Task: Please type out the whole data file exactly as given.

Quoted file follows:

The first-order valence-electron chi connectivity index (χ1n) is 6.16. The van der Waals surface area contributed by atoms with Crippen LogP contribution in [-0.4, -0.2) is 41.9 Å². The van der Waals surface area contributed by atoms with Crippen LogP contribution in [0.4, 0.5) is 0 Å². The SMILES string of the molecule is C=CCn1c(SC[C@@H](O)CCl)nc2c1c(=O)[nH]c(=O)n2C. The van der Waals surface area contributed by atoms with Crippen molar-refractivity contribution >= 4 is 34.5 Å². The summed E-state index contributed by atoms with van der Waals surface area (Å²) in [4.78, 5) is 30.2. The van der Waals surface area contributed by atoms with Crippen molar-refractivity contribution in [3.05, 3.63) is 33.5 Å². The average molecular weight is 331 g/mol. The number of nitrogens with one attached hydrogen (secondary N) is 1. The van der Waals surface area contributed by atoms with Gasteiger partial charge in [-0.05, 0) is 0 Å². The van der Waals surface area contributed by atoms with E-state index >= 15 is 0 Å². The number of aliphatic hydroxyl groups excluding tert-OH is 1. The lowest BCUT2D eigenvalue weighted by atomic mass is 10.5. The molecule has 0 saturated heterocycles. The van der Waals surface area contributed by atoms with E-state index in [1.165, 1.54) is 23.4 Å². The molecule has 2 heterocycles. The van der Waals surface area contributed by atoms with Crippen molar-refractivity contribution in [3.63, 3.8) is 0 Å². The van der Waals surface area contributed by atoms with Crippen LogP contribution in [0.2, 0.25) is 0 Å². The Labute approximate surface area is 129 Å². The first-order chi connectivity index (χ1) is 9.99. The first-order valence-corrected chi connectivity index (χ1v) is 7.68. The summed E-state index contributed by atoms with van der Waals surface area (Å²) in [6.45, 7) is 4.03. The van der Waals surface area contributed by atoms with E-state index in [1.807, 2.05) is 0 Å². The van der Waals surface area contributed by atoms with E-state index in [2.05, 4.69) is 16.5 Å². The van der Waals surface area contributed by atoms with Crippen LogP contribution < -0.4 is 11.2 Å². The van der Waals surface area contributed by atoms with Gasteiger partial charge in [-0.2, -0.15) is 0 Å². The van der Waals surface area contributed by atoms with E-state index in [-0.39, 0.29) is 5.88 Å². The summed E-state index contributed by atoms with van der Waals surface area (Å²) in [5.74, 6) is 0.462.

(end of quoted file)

The first-order valence-electron chi connectivity index (χ1n) is 6.16. The van der Waals surface area contributed by atoms with Crippen LogP contribution in [-0.4, -0.2) is 41.9 Å². The van der Waals surface area contributed by atoms with Crippen LogP contribution in [0.4, 0.5) is 0 Å². The SMILES string of the molecule is C=CCn1c(SC[C@@H](O)CCl)nc2c1c(=O)[nH]c(=O)n2C. The van der Waals surface area contributed by atoms with Crippen molar-refractivity contribution >= 4 is 34.5 Å². The summed E-state index contributed by atoms with van der Waals surface area (Å²) in [4.78, 5) is 30.2. The van der Waals surface area contributed by atoms with Crippen molar-refractivity contribution in [3.05, 3.63) is 33.5 Å². The average molecular weight is 331 g/mol. The number of nitrogens with one attached hydrogen (secondary N) is 1. The van der Waals surface area contributed by atoms with Gasteiger partial charge in [-0.05, 0) is 0 Å². The van der Waals surface area contributed by atoms with E-state index >= 15 is 0 Å². The number of aliphatic hydroxyl groups excluding tert-OH is 1. The lowest BCUT2D eigenvalue weighted by atomic mass is 10.5. The molecule has 0 saturated heterocycles. The van der Waals surface area contributed by atoms with E-state index in [1.165, 1.54) is 23.4 Å². The molecule has 2 heterocycles. The van der Waals surface area contributed by atoms with Crippen molar-refractivity contribution in [3.63, 3.8) is 0 Å². The van der Waals surface area contributed by atoms with Crippen LogP contribution in [0.2, 0.25) is 0 Å². The Labute approximate surface area is 129 Å². The first-order chi connectivity index (χ1) is 9.99. The first-order valence-corrected chi connectivity index (χ1v) is 7.68. The summed E-state index contributed by atoms with van der Waals surface area (Å²) in [6.45, 7) is 4.03. The van der Waals surface area contributed by atoms with E-state index in [1.807, 2.05) is 0 Å². The van der Waals surface area contributed by atoms with E-state index in [2.05, 4.69) is 16.5 Å². The van der Waals surface area contributed by atoms with Crippen LogP contribution < -0.4 is 11.2 Å². The van der Waals surface area contributed by atoms with Gasteiger partial charge in [-0.2, -0.15) is 0 Å². The van der Waals surface area contributed by atoms with E-state index in [-0.39, 0.29) is 5.88 Å². The summed E-state index contributed by atoms with van der Waals surface area (Å²) in [5.74, 6) is 0.462.